Problems may vary with the times and the countries, and yet, the moral issues involved never change; for, right is eternal. To detect this ethical element amid the ever restless waves of human activities has ever been the noble and constant effort of true leaders. Like the pilot they are ever watching for the lighted buoy on the tossing waves.

This moral element underlying all our national problems is what affects Catholics as such, or rather the medium through which Catholics are called to affect them. No period should prove more interesting to Catholics than our own, for the very principles of Christian Ethics are now being questioned and vindicated in the lives of nations, either by the benefits accruing from their application, or by the evils consequent upon their neglect.

Our neo-pagan world is learning by a cruel and sad experience that Religion is the foundation of morality, and morality that of true legality. "For unless certain things antecedent to conscience be granted and firmly held, 'conscience' becomes synonymous with 'sentiment.'"

Mr. Lloyd George himself, addressing a religious gathering in Wales on June 9, 1920, recognized Religion as the only bulwark able to resist the rising tide of anarchy. "Bolshevism is spreading throughout the world," said the British Premier, "and the churches can alone save the people from the disaster which will ensue, if this anarchy of will and aim continues to spread." The task of the churches, he continued, was greater than that which came within the compass of any political party. Political parties might provide the lamps, lay the wires and turn the current on to certain machinery, but the churches must be the power stations. If the generating stations were destroyed, whatever the arrangements and plans of the political parties might be, it would not be long before the light was cut off from the homes of the people. The doctrines taught by the churches are the only security against the triumph of human selfishness, and human selfishness unchecked will destroy any plans, however perfect, which politicians may devise.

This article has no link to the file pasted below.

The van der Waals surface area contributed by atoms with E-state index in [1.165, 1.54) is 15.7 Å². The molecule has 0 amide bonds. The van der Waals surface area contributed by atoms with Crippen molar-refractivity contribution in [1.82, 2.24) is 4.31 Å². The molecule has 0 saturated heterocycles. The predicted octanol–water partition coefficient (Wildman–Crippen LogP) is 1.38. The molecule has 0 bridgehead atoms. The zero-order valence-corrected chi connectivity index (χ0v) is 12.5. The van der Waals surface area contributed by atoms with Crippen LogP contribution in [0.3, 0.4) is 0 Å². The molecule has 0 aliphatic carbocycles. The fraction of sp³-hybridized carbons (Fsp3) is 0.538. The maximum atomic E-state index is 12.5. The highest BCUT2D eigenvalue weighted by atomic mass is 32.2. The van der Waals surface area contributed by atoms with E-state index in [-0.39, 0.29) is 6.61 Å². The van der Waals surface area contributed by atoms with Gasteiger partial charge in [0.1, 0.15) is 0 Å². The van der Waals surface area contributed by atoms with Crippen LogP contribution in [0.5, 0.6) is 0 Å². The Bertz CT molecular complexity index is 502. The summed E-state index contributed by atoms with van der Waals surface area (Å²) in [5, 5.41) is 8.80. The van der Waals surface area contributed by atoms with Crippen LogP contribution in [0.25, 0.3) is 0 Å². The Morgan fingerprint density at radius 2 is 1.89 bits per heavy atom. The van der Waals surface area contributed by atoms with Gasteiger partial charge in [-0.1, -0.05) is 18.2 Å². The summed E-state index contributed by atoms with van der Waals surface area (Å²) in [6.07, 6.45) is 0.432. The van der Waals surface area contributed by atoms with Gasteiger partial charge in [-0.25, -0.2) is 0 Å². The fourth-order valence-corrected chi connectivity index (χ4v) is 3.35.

This period of history, to quote Gladstone, is "an agitated and expectant age." The world is travelling fast into a new era. The modern social fabric, built on the shifting sands of selfishness and injustice is rocking on its foundations. Amid accumulated ruins nations are searching for the basic principles of true Reconstruction. This period of unrest is in itself a challenge to Christianity, to the Church. But the vitalizing force of Christianity can solve these problems of a decrepit civilization just as it solved the problem of tottering Rome. Problems therefore must be faced and solved. Every Catholic has his place in this world-wide work. If our religion does not make its influence felt in every phase of our life's activities, it is—as far as our life and its influence on others is concerned—a gigantic fraud. Bishop Kettler understood this pressing obligation when, breaking away from a too conservative programme of action, he was the first in the Church to give an impetus to the study of the modern social problem. His policy and action were said to have prompted the celebrated letter of Leo III, Rerum Novarum. The words of this great democratic Bishop still bear his timely message to Catholics of to-day, "To save the souls of countless workmen entrusted to her by Christ, the Church must enter the field of Social reform, armed with extraordinary remedies. She must exert herself to the utmost to rescue the workmen from a situation which constitutes a real proximate occasion of sin for them, a situation which makes it morally impossible for them to fulfill their duties as Christians."